The Durham 500: Pulling the plug on molly (and music)
Published: Tuesday, October 1, 2013
Updated: Tuesday, October 1, 2013 02:10
I am extremely reluctant to discuss this topic this week and I debated myself on the matter for quite some time. The notion of “too soon?” served as my psychological roadblock. The truth is, I author this column to present facts and my consequent opinions on hot topics around campus and the greater collegiate community. Alas, I preface this write-up by offering my deepest and most sincere sympathy to everyone who has ever been adversely affected (emotionally, mentally, physically, socially or otherwise) by the use of recreational drugs like “molly.” Whether it is your own use or a friend’s use, illegal narcotic or not, my offer remains. After all, we are members of the demographic in first place when it comes to the contest of curiosity and experimentation: college kids. With being the frontrunners in that race come some tragically unfortunate consequences, as some of us may know all too well. It’s an unfortunate way of the world.
Last Thursday, the University of Massachusetts Amherst sent out an email to all students informing them of the cancellations of two upcoming electronic dance shows scheduled for October. The university’s decision comes just two weeks after cancelling yet another EDM show scheduled for mid-September. University officials overtly blame the seemingly hand-in-hand relationship between the electronic dance movement and the use of molly for needing to make this decision, which would help “[continue to create] a safe and positive environment that encourages and cultivates good decision-making.”
“Good decision-making?” This is where they lose me.
What about John Smith? You know, that UMass freshman kid who camped out overnight to secure a ticket to September’s “The Return to Fantazia” to be held at UMass’s equivalent of The Whitt (well, two Whitts). This is the kid who had planned on spending time in the library in the hours leading up to the show just so he could attend the event without any guilt for taking the night off of studying for Monday’s exam. This is the kid who planned on going with a group of close friends to enjoy a remarkable light show paired with live, loud, digitally mastered, musical mayhem. This is the kid who wasn’t going to pop molly that night.
Admittedly, I don’t know the number or percentage that illustrates just how many of those sardines that would have packed themselves into UMass’s Mullins Center would have actually been under the influence of MDMA; my point is that the statistic doesn’t actually matter.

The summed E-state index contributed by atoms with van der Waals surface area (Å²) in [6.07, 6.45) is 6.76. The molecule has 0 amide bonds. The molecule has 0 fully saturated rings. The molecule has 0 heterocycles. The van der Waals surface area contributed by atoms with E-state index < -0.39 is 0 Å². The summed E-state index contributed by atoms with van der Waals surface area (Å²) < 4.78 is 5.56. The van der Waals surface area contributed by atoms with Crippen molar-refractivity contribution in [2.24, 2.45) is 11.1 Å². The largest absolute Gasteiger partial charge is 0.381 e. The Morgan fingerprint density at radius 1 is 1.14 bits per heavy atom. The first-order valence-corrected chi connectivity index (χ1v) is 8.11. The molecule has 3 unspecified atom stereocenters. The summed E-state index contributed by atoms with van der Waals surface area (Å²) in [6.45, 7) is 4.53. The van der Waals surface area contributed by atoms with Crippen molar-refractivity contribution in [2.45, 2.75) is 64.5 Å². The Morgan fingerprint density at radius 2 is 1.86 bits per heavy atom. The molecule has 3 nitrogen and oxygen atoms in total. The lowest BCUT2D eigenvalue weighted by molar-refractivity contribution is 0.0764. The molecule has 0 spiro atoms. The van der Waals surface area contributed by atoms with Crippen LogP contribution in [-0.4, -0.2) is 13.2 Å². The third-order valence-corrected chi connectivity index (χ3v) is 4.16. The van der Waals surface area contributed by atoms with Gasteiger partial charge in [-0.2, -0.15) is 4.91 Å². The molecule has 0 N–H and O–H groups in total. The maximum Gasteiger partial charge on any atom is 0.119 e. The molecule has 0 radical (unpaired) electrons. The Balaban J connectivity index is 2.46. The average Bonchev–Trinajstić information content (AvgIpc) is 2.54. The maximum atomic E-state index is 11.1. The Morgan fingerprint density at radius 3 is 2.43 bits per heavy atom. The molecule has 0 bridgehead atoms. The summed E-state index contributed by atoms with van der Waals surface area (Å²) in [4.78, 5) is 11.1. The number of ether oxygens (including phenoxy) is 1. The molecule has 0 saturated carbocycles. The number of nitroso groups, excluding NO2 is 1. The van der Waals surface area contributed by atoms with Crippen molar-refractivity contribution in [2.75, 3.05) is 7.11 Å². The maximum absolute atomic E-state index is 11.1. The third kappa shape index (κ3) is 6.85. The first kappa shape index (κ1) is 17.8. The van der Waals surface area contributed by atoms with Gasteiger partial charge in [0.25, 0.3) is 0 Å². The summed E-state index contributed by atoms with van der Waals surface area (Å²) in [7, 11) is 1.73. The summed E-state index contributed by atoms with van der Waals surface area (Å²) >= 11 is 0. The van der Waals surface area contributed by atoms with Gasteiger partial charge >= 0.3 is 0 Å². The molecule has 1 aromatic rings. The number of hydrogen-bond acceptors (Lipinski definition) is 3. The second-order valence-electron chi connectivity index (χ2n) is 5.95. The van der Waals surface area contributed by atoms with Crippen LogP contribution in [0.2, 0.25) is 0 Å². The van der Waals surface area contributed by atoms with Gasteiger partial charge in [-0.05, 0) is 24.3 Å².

At the end of the day, the scheduled shows were not druggie-infested, molly-promoting rallies. They were concerts. Musical performances.
I am not the world’s biggest EDM fan – in fact, I think a lot of it is cheap, chintzy, recycled nonsense (but not you, Avicii. I don’t care what they say. “Levels” will never die). But to say that the electronic music scene “encourages and cultivates [poor] decision-making and a [negative] environment,” is to say that country music encourages drinking moonshine and engaging in miscellaneous sexual escapades, and thus, should be banned from the lineup of potential live entertainment on university campuses.
I am not up in arms about UMass’ decision. I can appreciate that, statistically, there seems to be a very real correlation between live electronic shows and the consumption of molly and other dangerous empathogenic drugs.
For UMass, maybe it was a no-brainer: electronic shows equal the use of molly which equals death which yields a major dip in the campus community’s overall health and negative national attention.
I just think that this is a bit of a generational recurrence. Network television cameramen were once told to shoot Elvis from the waist up; that shiny, black leather was far too revealing for a 1968 American family’s TV room. But culture evolves. Today, “Pop a molly, I’m sweatin’” is the new “I’m all shook up.” So much so that UMass will be hosting Trinidad James (coiner of our generation’s new favorite phrase and arguably molly’s biggest spokesperson) in lieu of the previously scheduled artists. No, I’m not kidding.
If UMass’ decision saved the life of one curious college student, it would have been worth the disappointment of the once-sold out crowd eagerly awaiting Pretty Light’s pretty lights; unfortunately only hindsight is 20/20. The fact is, the people who would have indulged in the drug at these shows are the same people who will indulge in it without the concert venue.
I respect the decision of the university administration, as I am sure that it was made with good intentions. But as a champion of self-accountability and a confiding fellow Generation Y-er who thinks that we’re capable of making our own decisions and of being responsible for our bad ones, I say the show must go on.